The publisher is a thousand miles from NYC but remains one of the best
As the memoir boom winds down, authors are training their sights on sis and bro
John Hammond had impeccable taste in music—and rarely hesitated to say so
She collapsed Christmas. She made crazy kimonos. Thanks, Mom, for everything!
Hurricanes, war, avian flu, locust plagues, that annoying song you couldn't get out of your head. It wasn't the greatest of all possible years. Nor was it halfway decent. But to prove that it wasn't all bad, we asked 29 writers to rave about the ar
The myths go modern in 'Songs on Bronze'
Why has Tom Wolfe written a 676-page novel about a college girl's virginity?
David Bezmozgis weaves a new tune out of an immigrant's song
American history gives a five-minute makeover to the Son of God
Pearl Jam goes on hunger strike, JFK buys you a spaghetti dinner, and Jeff Bridges asks Bob Dylan to swallow his pride
James Wood creates a whiny liar who's got it in for God
An African comedy of cattle prophecies and cell-phone chieftains
Ricky Jay Collects Buried Tales of Hunger Artists and Crucifix Crooners
Grove/Atlantic tests its recipe for prefab classics with Leif Enger's literary potboiler Peace Like a River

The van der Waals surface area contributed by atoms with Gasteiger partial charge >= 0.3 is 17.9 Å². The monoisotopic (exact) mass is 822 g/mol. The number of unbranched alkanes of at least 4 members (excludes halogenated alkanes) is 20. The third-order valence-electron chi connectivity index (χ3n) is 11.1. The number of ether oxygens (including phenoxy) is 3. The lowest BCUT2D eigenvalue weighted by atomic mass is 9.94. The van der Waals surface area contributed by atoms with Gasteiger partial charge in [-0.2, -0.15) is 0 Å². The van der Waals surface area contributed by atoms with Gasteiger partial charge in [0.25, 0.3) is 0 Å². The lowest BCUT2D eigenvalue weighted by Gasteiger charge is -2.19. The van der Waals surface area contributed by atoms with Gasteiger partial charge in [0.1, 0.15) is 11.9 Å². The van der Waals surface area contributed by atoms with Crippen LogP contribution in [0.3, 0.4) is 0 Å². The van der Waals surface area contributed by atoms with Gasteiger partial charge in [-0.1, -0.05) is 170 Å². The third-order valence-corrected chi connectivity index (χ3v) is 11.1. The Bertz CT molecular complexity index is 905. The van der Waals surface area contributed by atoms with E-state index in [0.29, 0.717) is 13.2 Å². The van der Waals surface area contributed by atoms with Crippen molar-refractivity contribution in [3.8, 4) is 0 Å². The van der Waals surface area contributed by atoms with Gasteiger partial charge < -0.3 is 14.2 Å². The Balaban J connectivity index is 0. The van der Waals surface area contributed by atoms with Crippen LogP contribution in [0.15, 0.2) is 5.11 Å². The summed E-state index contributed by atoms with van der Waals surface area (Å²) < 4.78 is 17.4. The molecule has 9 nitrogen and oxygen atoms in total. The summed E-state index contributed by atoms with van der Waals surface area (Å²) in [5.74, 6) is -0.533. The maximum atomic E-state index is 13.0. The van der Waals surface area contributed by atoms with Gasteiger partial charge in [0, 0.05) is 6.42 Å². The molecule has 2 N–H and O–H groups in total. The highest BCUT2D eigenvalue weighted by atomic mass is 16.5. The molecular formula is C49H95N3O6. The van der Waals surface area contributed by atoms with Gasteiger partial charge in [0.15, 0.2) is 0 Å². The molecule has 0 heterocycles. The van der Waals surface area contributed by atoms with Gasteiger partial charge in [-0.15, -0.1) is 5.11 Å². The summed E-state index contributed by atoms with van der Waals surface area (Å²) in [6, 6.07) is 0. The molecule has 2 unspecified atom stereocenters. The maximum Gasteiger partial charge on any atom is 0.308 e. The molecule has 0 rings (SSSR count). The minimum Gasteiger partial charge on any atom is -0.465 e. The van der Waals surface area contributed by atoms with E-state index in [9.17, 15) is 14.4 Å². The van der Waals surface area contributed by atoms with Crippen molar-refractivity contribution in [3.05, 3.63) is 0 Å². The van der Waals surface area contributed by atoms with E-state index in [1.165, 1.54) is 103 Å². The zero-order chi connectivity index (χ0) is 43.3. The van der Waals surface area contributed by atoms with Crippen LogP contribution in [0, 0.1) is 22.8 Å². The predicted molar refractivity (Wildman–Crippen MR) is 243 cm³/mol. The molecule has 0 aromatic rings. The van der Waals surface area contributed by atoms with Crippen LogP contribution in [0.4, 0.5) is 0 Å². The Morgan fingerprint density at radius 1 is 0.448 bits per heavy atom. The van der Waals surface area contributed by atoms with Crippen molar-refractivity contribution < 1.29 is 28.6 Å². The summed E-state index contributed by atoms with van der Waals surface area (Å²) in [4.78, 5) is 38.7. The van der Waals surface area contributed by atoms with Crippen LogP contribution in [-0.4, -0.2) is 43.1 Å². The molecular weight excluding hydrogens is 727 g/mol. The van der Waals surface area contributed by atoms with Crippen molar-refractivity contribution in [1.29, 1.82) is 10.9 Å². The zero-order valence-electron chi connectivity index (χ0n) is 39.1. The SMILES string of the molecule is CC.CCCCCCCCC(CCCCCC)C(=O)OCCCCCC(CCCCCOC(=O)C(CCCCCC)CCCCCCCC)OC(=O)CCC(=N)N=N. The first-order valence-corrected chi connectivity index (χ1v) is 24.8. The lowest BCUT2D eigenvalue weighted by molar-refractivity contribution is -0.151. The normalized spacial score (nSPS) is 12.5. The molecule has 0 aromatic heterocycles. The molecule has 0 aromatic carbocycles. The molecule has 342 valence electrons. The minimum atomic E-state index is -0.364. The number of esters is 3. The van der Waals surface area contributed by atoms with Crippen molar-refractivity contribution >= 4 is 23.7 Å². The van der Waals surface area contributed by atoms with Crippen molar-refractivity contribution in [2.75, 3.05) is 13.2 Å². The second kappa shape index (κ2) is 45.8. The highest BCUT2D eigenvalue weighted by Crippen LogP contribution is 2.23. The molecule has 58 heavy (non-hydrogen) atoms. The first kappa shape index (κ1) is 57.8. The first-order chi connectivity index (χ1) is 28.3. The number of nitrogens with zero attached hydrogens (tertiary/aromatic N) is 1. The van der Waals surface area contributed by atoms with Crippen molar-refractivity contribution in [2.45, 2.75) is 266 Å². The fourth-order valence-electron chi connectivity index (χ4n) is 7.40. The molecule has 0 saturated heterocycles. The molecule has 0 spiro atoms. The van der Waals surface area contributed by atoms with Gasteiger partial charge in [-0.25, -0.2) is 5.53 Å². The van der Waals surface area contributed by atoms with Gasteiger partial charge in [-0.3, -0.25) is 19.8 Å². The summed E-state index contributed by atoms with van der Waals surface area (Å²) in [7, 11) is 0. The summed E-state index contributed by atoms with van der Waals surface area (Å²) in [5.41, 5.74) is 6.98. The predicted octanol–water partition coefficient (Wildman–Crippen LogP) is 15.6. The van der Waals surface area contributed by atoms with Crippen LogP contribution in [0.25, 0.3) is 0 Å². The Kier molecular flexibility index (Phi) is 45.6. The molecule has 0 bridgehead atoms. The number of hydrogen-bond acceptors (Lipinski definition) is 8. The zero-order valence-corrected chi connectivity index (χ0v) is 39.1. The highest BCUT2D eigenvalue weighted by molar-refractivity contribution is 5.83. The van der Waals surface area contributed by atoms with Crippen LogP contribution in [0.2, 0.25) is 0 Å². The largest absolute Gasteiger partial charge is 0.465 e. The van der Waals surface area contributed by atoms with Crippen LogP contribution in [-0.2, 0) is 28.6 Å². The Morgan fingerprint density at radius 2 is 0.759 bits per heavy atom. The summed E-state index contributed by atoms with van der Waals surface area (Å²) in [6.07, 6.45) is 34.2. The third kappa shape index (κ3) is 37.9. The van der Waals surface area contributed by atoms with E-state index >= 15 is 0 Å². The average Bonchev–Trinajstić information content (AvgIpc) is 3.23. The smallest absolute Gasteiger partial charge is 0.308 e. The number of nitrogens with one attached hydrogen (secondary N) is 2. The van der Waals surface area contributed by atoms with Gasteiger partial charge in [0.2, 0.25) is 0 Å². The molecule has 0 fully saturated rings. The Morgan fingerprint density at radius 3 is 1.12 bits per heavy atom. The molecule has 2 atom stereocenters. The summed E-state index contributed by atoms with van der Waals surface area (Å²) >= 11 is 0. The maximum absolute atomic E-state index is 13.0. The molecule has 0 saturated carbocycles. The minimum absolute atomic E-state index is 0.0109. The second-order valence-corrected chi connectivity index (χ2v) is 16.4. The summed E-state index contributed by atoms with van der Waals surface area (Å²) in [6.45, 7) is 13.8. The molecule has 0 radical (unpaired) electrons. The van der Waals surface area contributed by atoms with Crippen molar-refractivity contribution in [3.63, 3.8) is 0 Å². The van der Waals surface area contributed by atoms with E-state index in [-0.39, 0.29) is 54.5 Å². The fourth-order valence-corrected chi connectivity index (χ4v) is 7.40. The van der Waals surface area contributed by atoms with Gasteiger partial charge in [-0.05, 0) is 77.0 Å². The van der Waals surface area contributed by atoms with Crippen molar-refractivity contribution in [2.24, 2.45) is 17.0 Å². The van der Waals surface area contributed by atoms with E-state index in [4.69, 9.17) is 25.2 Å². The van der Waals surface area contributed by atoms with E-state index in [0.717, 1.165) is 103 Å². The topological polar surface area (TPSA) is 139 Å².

With an ambitious novel that centers on an ordinary family dinner, Jonathan Franzen sits down at America's table and feasts on dysfunction
Buffoons on the ground, dictators in space: Emmanuel Dongala and the tragicomedy of Congo
Pedro Juan Gutiérrez's Dirty Havana Trilogy wallows in the seediness of Castro's Cuba
In One Drop of Blood,writer Scott L. Malcomson examines the destructive legacy of racial designations
New fiction by Annie Proulx and Pat Barker delves into the dirt of memory and the legends of the land
Les Murray's epic poetic hero, Fredy Neptune, takes in a century's suffering without feeling a thing
Mark Fritz's Lost on Earth follows the nomads of the new geopolitics; Tara Bahrampour's To See and See Again takes the author back to the Iran her family fled